Many colleges and business schools support a culture of innovation and creativity, but there are some schools that just seem to have startup juice pumping through their pipes. Graduating notable startup founders, offering lots of startup support, and encouraging innovation, these 10 colleges (listed in no particular order) have incredible cultures for young startups. Check out our picks for the most inspiring startup culture campuses, and let us know in the comments which schools you think have the best environment for new startups.
- Stanford University:
Stanford sets the gold standard in college startup culture, with a variety of impressive startup culture perks and alumni, including the StartX Student Startup Accelerator and alumni ranging from TechCrunch founder Michael Arrington to venture capitalist Guy Kawasaki. The university has been graduating tech giants for decades, including the founders of HP, Yahoo! and Google. In fact, The New Yorker dubbed Stanford “Get Rich U.” for its incredibly close connection to Silicon Valley. An amazing 16% of Stanford’s 2011 business school class went on to start their own companies at graduation, breaking the school’s 12% dot-com peak.
- Harvard University:
With 8% to 10% of students becoming entrepreneurs, Harvard University is far from lagging behind Stanford in pumping out startups, and the university certainly seems to be encouraging it. With business plan competitions and more entrepreneurship elective classes than ever before, startup projects are a major part of the MBA curriculum. And even though it’s not an official goal of Harvard to graduate more entrepreneurs, it’s certainly a positive side effect. Located in the innovation hub of Cambridge, with students including Bill Gates and Mark Zuckerberg, Harvard has a great startup pedigree.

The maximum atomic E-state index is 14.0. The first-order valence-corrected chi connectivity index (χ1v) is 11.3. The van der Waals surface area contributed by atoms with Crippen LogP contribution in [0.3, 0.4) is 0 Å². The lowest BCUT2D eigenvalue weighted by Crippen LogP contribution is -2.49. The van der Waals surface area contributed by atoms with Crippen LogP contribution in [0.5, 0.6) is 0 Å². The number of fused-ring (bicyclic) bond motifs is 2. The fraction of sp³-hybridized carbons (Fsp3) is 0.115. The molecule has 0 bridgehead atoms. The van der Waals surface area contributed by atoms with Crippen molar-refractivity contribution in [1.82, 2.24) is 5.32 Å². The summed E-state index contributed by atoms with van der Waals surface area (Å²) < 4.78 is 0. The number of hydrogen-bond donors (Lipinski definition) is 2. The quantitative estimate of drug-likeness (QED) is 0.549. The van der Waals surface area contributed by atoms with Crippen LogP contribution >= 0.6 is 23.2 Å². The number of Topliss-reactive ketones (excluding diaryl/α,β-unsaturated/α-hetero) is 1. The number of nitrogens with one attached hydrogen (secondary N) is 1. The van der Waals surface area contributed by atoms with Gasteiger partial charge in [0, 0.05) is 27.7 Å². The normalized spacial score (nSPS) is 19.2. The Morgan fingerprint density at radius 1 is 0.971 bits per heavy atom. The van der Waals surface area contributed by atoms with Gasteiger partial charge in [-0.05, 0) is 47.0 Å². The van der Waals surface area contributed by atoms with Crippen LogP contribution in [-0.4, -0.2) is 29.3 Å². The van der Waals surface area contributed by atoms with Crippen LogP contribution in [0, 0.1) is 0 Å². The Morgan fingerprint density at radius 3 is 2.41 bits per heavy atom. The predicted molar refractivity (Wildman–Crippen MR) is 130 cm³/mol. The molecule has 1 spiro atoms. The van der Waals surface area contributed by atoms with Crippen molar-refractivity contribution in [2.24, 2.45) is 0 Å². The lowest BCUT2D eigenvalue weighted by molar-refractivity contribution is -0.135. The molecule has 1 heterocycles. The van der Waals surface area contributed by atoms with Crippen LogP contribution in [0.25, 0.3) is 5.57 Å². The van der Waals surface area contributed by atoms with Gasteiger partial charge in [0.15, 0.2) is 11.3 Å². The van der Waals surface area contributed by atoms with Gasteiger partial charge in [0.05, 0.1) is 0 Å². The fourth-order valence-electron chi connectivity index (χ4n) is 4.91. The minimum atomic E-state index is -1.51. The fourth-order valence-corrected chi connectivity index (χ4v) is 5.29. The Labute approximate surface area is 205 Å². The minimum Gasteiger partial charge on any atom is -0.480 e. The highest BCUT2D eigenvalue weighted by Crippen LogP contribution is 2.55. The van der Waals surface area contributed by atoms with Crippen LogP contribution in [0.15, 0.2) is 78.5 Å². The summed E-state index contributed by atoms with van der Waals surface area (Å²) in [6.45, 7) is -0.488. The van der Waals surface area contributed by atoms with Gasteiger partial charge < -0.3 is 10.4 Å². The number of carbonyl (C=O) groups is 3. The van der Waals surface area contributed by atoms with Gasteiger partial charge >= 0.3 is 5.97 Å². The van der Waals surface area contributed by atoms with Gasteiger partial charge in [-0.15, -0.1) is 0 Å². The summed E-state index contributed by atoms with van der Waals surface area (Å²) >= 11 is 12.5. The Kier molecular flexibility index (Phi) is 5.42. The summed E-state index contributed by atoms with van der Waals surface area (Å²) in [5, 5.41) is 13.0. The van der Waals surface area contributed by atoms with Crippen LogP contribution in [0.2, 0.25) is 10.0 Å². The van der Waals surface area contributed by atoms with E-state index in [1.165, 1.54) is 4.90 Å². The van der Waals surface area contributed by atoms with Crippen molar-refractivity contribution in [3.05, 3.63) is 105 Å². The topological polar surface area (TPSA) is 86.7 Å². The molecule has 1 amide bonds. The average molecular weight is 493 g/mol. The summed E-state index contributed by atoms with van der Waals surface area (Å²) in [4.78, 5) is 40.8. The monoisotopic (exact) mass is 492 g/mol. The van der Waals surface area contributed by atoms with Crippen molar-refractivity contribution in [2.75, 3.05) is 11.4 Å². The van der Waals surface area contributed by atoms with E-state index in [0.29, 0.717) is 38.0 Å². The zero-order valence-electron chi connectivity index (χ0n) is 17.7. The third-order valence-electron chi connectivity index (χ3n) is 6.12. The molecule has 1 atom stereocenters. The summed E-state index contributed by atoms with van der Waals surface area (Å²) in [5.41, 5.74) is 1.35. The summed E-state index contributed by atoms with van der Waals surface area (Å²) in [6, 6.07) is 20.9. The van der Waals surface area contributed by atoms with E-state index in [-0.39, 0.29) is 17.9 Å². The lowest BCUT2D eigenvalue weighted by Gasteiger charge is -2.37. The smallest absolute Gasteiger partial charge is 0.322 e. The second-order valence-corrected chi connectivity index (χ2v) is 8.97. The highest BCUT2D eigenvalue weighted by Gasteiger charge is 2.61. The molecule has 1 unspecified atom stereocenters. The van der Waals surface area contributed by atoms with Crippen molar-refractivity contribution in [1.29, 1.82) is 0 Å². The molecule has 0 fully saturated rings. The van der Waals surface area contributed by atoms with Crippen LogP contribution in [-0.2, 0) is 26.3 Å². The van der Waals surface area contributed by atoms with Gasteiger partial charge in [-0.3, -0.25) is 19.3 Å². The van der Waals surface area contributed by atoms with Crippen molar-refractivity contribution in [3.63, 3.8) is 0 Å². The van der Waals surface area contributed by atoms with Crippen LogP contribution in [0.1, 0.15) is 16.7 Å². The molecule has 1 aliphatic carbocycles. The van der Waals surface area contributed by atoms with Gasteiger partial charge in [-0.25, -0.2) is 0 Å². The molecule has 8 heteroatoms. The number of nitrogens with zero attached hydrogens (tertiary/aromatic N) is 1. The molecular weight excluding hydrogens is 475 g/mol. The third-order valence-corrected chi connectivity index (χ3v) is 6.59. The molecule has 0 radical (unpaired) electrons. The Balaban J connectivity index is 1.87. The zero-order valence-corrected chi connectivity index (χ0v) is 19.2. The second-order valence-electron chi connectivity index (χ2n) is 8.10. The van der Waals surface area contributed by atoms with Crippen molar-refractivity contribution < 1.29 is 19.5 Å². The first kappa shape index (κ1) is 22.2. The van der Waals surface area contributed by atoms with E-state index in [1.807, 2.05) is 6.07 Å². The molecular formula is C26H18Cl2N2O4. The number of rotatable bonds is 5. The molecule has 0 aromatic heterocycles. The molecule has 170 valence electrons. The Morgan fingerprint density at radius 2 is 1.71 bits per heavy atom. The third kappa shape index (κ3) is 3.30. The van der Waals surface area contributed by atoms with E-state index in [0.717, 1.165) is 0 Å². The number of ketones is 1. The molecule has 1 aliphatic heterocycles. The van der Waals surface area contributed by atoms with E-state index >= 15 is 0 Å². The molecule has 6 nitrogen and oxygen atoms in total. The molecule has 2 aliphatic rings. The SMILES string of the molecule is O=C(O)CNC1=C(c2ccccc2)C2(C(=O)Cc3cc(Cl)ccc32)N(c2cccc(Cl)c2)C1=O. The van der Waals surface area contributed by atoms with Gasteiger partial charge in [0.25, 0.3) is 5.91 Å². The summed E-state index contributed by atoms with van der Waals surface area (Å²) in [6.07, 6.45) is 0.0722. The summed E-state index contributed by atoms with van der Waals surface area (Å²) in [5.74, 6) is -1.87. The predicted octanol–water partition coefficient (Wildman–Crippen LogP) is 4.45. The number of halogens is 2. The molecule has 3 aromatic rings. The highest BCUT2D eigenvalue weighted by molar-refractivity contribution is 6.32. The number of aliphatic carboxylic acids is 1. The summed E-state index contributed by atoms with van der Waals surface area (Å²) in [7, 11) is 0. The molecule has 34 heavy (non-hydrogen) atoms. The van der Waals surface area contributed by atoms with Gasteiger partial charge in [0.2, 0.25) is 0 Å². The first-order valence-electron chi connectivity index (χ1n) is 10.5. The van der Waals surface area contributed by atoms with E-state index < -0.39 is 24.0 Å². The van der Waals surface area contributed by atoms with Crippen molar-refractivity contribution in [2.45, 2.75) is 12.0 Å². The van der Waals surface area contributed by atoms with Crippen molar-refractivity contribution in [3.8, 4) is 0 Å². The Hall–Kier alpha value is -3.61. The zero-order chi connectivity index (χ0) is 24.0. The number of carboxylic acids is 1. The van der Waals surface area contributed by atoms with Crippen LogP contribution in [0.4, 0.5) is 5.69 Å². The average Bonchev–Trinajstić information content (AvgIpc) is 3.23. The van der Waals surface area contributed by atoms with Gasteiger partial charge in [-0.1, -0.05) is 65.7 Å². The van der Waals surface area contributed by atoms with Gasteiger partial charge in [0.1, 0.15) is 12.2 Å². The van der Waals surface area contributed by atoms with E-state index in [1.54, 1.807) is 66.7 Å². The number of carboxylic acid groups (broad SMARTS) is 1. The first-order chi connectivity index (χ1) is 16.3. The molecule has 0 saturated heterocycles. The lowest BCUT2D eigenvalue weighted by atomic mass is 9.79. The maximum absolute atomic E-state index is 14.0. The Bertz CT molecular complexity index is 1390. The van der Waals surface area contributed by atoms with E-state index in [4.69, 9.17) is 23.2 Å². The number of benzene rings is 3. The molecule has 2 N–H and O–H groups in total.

Berkeley is recognized as one of the top business schools for startups, with many students taking what they’ve learned at the school to start up companies in San Francisco and the South Bay. But experts believe that the city of Berkeley itself (along with neighbor Emeryville, home of Pixar) is poised to make a big impact as a startup location. Along with Berkeley’s Skydeck incubator, the university is one of the most exciting places to study and plan your startup today.
Another top entrepreneurship school, Dartmouth exports a lot of its startup talent. This school has both a history of innovation and a supportive culture, including the Dartmouth Entrepreneurial Network that has helped to launch over 300 projects and companies. They’ve even written the book on startups going from idea to success. And although Dartmouth is about a two-hour drive from the innovation hubs of Cambridge and Boston, there’s still plenty of attention from venture capitalists, particularly in the life sciences and high tech industries.
- UPenn’s Wharton:
Based in Pennsylvania, the University of Pennsylvania’s Wharton School of Business has been so successful in turning out startups that it’s recently planted roots in the high tech region of San Francisco. Dubbed “Wharton West,” the campus looks a lot like the startups it’s bound to launch, with exposed brick, high ceilings, open air, and videoconferencing equipment. But even before making a big move to the Bay Area, Wharton has had a history of great tech entrepreneurship, educating founders of startups including Invite Media, AdMob, and Diapers.com. In fact, the Wharton Entrepreneurship program is considered to be one of the most influential centers of entrepreneurship in the world, with both an entrepreneurial management program and an entrepreneurial research center. Plus, the schools resources include the world-renowned Wharton Business Plan Competition, Venture Initiation Program, Wharton Small Business Development Center, and the Entrepreneur in Residence program.